Data Management With An Operational Data Store

Businesses today rely a lot on determining potential business outcomes or “predicting the future,” so to speak. Companies take advantage of all the tools at their disposal to ensure that everything goes according to plan and that initiatives result in the expected business outcomes. Although new technologies have led to innovative tools and methodologies that help businesses achieve set goals, it could be argued that all these rely on a single encompassing concept: data analysis.

The argument for big data is a long-standing one, and it’s valid. For one, data allows businesses to visualize current performance against their metrics; consequently, data also shows how businesses should move forward based on insights gained from historical and current data. In this data-driven age, however, many businesses gather data without really knowing what to do with them, not to mention which data would be useful to the business. Another concern is who in the organization has access to the data; for some companies, employees have uncontrolled access to data, even when they shouldn’t. Simply put, organizations realize the value of data but don’t have the required technology and management systems in place to sort, prepare, and analyze data.

Emerging technologies may provide modern, more capable methods of data management, but having an effective data strategy in place remains vital, especially in this age of data-driven businesses.

Data For All?

An operational data store (ODS) acts as an intermediary to a data warehouse, storing pertinent operational data for quick access. By using an ODS, operations teams can get the data they need to make operational decisions while all other data resides in the data warehouse. This helps limit data access to what’s only necessary instead of giving everyone free rein to access all organizational data. A modern ODS also features data tiering to ensure that the necessary data is in the fastest tier and comes with customizable event triggers that will send alerts in case of a data breach or any changes to stored data. Having an ODS in place will also help a business scale its capabilities for both transactional and analytical workloads, especially if an organization is planning to move to a cloud-based platform or a hybrid system that provides the best of both worlds. Due to its popularity, convenience, and relative affordability, cloud computing has quickly gained traction, generating more than $300 billion in revenue in 2020 alone.

Aside from enterprise-grade data security, a modern ODS leverages the power of AI and in-memory computing to allow for millisecond response time for digital applications and real-time integration with multiple systems of record. Essentially, an ODS is a high-performance data store that uses in-memory processing to provide real-time reports and analytics on operational data. This super-fast processing also allows for dynamic aggregation of data for real-time transformation while providing organizations complete control over their data by setting and defining their business policies. 

Automating Data Analysis

With the help of AI and machine learning, data can be transformed into insights fast, with little effort from the user. Big data can be very challenging to manage, and AI-powered techniques help in discovering what types of data are useful to a business. Compared to standard data analysis tools, automated data analysis can decipher data whether they’re cloud-based or stored onsite and can get significantly better insights quicker. It also allows the merging of data from disparate sources and monitoring changes outside the organization’s dataset, allowing for unified data processing that leads to more predictive insights that help in making sound business decisions. Automating data analysis allows organizations to achieve the following:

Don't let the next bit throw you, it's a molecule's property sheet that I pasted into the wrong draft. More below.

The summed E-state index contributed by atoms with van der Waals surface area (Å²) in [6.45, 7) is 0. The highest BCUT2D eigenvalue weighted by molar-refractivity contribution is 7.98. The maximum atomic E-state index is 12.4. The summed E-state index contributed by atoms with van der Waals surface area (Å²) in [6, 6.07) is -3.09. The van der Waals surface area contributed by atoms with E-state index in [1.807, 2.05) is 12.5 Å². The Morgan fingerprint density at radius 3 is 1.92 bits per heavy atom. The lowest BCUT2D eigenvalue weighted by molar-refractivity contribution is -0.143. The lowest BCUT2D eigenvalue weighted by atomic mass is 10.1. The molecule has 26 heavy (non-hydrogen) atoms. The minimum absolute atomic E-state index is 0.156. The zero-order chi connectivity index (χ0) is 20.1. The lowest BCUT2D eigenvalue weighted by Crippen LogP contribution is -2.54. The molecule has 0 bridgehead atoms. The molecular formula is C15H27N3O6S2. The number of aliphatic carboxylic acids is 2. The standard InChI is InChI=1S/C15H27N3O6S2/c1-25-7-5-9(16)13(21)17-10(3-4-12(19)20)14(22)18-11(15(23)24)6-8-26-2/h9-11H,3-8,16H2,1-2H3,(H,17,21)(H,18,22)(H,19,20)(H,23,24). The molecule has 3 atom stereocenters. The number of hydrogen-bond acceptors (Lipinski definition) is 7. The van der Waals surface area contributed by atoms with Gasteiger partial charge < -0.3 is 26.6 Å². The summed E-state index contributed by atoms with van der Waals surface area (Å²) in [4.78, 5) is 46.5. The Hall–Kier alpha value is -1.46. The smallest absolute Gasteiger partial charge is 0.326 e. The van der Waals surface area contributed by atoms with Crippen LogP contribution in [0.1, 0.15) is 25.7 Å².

●      Set and understand data milestones.
Any data that rates consistently high or low against set metrics can be set as data milestones to help in coming up with future marketing strategies. These milestones provide an overview of business performance while also shedding light on areas for improvement and datasets that have been overlooked or need more attention.

●      Discover the reason behind sudden dips or spikes in metrics.
Customer engagement is an important aspect of any marketing strategy because it’s a gauge of how effective it is. Automated data analysis will help measure performance of campaigns across a variety of platforms and help provide insight as to why some strategies are effective and some aren’t.

●      Gain a deeper understanding of the customer.
Beyond engagement, conversions are, arguably, the measure of a business strategy’s success. Conversion rates may change depending on the time of year, how old the product or service is, and other factors. Automated data analysis helps track these changes so a business will know where in the funnel these changes have taken place and the reason behind them. 

The Right Data For All

Data analysis used to be a specialized area that only dedicated data analysts could analyze and comprehend. Major advancement and innovation in data processing systems, however, have made data the core of every business, providing insight into next steps and opportunities that could help companies get closer to their goals. Moving forward, businesses will need to manage the data they gather so that it becomes useful in making informed decisions. Companies without a data management strategy in place should start creating one or they will realize the dilemma of not having one firsthand.

Author’s Bio

Edward Huskin is a freelance data and analytics consultant. He specializes in finding the best technical solution for companies to manage their data and produce meaningful insights. You can reach him on LinkedIn.